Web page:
It’s Unofficially Official: New Council Meets
They are forbidden by law to take official action until January 1. But the new Princeton Council, headed by Mayor-elect Liz Lempert, held its first preliminary meeting Monday to get a head start on what is sure to be a busy schedule once consolidation takes effect January 1.
“What we’re doing here is getting organized so we can hit the ground running on January 1,” said Ms. Lempert. While no voting was permitted, there was “a lot of housekeeping” to attend to, she added. The six members of the newly elected Council, all Democrats, were in attendance. Seated around a table, instead of on the dais, were Jenny Crumiller, Jo Butler, and Heather Howard, who are part of the current Borough Council, along with Lance Liverman and Bernie Miller, who come from Township Committee. The two governing bodies officially become one on the first day of 2013.
Chief among the topics at this preliminary meeting was trash and food waste collection. Borough residents currently have their trash picked up once a week, while Township residents use other services. Once consolidation takes effect, Township residents can either have their refuse picked up by the municipality or continue to contract privately.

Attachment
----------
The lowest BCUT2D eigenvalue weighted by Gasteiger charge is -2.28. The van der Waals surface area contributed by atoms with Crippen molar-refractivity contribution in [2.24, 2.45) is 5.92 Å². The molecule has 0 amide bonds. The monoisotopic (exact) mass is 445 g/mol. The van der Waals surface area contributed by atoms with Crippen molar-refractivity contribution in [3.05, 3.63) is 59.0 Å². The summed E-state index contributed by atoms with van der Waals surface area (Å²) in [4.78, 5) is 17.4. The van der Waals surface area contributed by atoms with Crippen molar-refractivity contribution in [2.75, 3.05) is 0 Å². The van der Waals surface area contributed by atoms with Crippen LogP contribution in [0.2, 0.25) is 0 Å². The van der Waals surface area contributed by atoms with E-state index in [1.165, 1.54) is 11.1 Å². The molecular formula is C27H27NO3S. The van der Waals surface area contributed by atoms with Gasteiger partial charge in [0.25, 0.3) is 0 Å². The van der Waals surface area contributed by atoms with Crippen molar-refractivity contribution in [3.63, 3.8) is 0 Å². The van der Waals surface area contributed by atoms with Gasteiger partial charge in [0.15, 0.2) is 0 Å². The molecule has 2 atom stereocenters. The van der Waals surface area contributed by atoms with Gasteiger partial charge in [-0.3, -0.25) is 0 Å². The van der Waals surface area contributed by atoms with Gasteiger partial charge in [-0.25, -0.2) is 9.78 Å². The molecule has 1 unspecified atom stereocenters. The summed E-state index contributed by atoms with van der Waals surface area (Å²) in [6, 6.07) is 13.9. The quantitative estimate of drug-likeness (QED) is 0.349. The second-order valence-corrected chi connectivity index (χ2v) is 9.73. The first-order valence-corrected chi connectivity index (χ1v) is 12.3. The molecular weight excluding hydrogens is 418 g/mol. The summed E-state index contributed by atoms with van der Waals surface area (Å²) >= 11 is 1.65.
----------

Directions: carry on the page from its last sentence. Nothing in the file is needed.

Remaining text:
The Borough’s current contract expires February 1, and bids are due in by December 6. But there will be no lapse in services. “We will be ready for residential pickup,” said Bob Bruschi, the consolidated government administrator. “We will do two mass mailings [with information] and some of it is already on the website. But we will hold the details, like when specific trash days are going to be, until we see who the vendor is going to be.”
Ms. Lempert added that Township residents who want to participate in the program must cancel their private services, if they have them, as of January 1. There will be no change in the Borough’s refuse collection.
The residential Curbside Food Waste Program currently counts about 430 Township and Borough residents as participants. The program sends food waste to a compost pile instead of a landfill and costs $240 per year per household. A new two-year proposal would continue the program at about $37 to $59 per household.
Mr. Miller asked Janet Pellichero, who is Princeton Township’s Recycling Coordinator, why more people aren’t participating in the current program. “The main issue is cost,” she said, citing the $20 a month required. The topic was to be taken up in more detail at last night’s meeting of Borough Council.
Other topics at the meeting included training and goal-setting. Ms. Lempert said she hopes to have at least one goal-setting session that would be open to members of the public. Ms. Lempert intends to hold a few more of these unofficial gatherings of the new Council before the year’s end. The next one is December 3 at 5 p.m., in the municipal complex.